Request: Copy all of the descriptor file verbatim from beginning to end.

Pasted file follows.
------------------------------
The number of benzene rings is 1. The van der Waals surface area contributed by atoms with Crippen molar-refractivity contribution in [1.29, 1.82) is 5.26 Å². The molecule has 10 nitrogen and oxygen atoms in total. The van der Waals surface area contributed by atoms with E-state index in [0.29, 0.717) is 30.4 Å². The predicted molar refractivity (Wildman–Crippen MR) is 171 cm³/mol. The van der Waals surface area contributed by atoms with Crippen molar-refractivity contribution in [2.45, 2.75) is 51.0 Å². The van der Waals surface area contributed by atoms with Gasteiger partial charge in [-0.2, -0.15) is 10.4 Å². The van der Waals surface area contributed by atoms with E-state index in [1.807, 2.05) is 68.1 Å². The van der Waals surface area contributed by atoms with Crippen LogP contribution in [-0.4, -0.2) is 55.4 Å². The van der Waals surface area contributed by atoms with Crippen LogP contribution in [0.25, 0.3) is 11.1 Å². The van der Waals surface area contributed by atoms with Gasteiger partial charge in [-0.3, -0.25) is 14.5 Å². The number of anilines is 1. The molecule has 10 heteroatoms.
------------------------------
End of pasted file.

The number of benzene rings is 1. The van der Waals surface area contributed by atoms with Crippen molar-refractivity contribution in [1.29, 1.82) is 5.26 Å². The molecule has 10 nitrogen and oxygen atoms in total. The van der Waals surface area contributed by atoms with E-state index in [0.29, 0.717) is 30.4 Å². The predicted molar refractivity (Wildman–Crippen MR) is 171 cm³/mol. The van der Waals surface area contributed by atoms with Crippen molar-refractivity contribution in [2.45, 2.75) is 51.0 Å². The van der Waals surface area contributed by atoms with Gasteiger partial charge in [-0.2, -0.15) is 10.4 Å². The van der Waals surface area contributed by atoms with E-state index in [1.807, 2.05) is 68.1 Å². The van der Waals surface area contributed by atoms with Crippen LogP contribution in [-0.4, -0.2) is 55.4 Å². The van der Waals surface area contributed by atoms with Crippen LogP contribution in [0.25, 0.3) is 11.1 Å². The van der Waals surface area contributed by atoms with Gasteiger partial charge in [-0.3, -0.25) is 14.5 Å². The number of anilines is 1. The molecule has 10 heteroatoms.